Oklahoma Marine Serves As Role Model For Squad
(May 6, 2011)
|PATROL BASE SHARK, Helmand province, Islamic Republic of Afghanistan (5/3/2011) – He who leads Marines into battle must be able to inspire them to work toward a common goal or mission through the best and worst of times.|
PATROL BASE SHARK, Helmand province, Islamic Republic of Afghanistan – Tulsa, Okla., native Cpl. Daniel Blesi points out the projected route for the interpreter near the base April 27, 2011. Blesi is a squad leader with Company L, 3rd Battalion, 4th Marine Regiment. He leads his Marines through the daily foot patrols and does his best to interact with Afghans to build rapport.
|Tulsa, Okla., native Cpl. Daniel Blesi, an infantry squad leader with Company L, 3rd Battalion, 4th Marine Regiment, uses his experience and knowledge to lead his squad through the unit's area of operations and serves as a role model for his Marines. |
Young Daniel was born and raised in the Northeastern part of Oklahoma, in the heart of "Green Country." After graduating from Union High School in 2007, he attended a local community college, where he suddenly realized he wanted to do something important in his life.
“It kind of just happened out of the blue,” said Blesi. “I just thought it
|would be something good to do. Instead of graduating high school and doing something just for myself, I wanted something bigger than that.” |
|Blesi said he is making his dreams a reality in the Marine Corps every day, leading his Marines as they selflessly risk their lives for their country.|
“(These guys) know that our country and the country of Afghanistan rely on us, and I really do feel like we're making a difference out here,” explained Blesi.
One marine in his squad said he believes Blesi has made a difference, not only for the country, but for the entire squad and platoon.
“He's got a lot on his shoulders,” said Lance Cpl. Alfred Grossklaus, a team leader in Blesi's squad and a New York City native. “But he does a really good job of making sure we get everything we need and always looks out for us.”
He always makes sure they have a meal to eat and water to drink, always double-checks their gear before they go outside the base, and asks about their morale on a daily basis. Blesi also tries to keep a healthy relationship with every one of his Marines.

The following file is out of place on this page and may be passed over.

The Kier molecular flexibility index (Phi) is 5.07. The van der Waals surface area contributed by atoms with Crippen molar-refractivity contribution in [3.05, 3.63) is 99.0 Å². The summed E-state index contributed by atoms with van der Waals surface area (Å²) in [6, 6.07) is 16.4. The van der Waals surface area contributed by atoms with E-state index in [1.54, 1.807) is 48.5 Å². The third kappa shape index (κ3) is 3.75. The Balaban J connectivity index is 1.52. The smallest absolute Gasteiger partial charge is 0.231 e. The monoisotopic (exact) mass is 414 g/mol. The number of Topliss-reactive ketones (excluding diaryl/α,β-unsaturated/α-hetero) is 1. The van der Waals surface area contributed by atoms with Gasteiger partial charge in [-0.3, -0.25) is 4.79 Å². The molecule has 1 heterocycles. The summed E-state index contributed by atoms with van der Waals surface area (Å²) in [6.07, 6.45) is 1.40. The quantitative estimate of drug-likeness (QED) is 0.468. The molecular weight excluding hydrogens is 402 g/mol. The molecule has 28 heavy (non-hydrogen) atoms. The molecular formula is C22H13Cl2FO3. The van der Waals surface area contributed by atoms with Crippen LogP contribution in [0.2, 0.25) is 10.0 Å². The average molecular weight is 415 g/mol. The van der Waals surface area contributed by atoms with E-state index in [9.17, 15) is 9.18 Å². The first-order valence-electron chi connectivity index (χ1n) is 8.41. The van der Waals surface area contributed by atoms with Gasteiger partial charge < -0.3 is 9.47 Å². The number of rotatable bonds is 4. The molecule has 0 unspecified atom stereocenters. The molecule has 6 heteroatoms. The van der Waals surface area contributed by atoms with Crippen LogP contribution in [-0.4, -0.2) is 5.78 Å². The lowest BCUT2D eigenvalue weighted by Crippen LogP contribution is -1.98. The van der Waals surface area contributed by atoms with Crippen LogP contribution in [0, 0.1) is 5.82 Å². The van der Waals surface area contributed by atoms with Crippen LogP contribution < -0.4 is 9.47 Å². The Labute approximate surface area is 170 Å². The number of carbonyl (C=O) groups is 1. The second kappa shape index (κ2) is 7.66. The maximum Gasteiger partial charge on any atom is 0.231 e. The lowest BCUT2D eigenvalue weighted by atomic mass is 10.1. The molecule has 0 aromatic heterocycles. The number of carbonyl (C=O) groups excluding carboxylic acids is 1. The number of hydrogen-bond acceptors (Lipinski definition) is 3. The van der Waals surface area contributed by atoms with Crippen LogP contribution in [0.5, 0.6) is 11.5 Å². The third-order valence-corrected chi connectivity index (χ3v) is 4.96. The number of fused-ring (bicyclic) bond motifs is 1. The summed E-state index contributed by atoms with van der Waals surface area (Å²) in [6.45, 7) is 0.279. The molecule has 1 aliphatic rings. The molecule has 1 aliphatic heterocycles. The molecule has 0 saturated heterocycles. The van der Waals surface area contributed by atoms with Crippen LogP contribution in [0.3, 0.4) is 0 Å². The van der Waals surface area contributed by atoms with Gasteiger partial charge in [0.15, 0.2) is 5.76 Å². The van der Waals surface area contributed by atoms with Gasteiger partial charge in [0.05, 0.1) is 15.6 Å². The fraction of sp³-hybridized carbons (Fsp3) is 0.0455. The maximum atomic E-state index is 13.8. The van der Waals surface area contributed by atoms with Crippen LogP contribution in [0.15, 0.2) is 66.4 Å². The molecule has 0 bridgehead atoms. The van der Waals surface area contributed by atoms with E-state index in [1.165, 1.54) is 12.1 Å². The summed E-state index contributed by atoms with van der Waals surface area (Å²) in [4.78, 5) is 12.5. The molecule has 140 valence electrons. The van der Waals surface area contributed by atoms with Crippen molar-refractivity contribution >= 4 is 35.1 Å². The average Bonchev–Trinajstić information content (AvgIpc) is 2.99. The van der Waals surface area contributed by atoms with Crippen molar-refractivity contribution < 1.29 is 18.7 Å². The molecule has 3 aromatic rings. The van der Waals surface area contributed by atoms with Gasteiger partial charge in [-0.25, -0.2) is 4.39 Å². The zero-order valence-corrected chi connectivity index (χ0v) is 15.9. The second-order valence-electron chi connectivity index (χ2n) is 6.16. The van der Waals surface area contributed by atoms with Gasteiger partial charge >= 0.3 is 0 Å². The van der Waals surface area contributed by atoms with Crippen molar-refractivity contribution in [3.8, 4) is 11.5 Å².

“I've known Corporal Blesi for more than three years. We went to (the School of Infantry) together, and this is our second deployment to Afghanistan together,” said Grossklaus. “I recently got married when we got back from our last deployment, and Corporal Blesi flew to New York and was there at my wedding in his dress (blue uniform). It's something I really appreciated, and it meant a lot.”
Blesi goes out of his way to be there for his Marines, but he also makes sure they are doing the right things. The hunting and outdoor enthusiast tries his best to make sure things are done correctly.
“He doesn't cut any corners and does things the right way,” explained Grossklaus. “He never (half-steps) anything. He's a genuine guy and makes sure everything is done by the book. He knows that doing things the way they're supposed to be done will ultimately save lives.”
The “Thundering 3/4” Marines recently arrived to Afghanistan and Blesi's number-one goal is to make sure his Marines return the way they left the U.S.
“I think the biggest thing is they realize that they are my main concern over anything else. I tell them often that my number-one goal while I'm here is to make sure everyone goes back the way they came,” said Blesi. “I can live with not killing any bad guys, but it would be a lot harder knowing that one of my Marines got hurt on my watch.”
Editor's Note: The battalion is currently assigned to Regimental Combat Team 8, 2nd Marine Division (Forward). The division serves as the ground combat element of Regional Command (Southwest) and works in partnership with the Afghan National Security Forces and the Government of the Islamic Republic of Afghanistan to conduct counterinsurgency operations to secure the Afghan people, defeat insurgent forces, and enable ANSF assumption of security responsibilities within its area of operations in order to support the expansion of stability, development and legitimate governance.
Article and photo by USMC Cpl. Marco Mancha
2nd Marine Division
Provided through DVIDS
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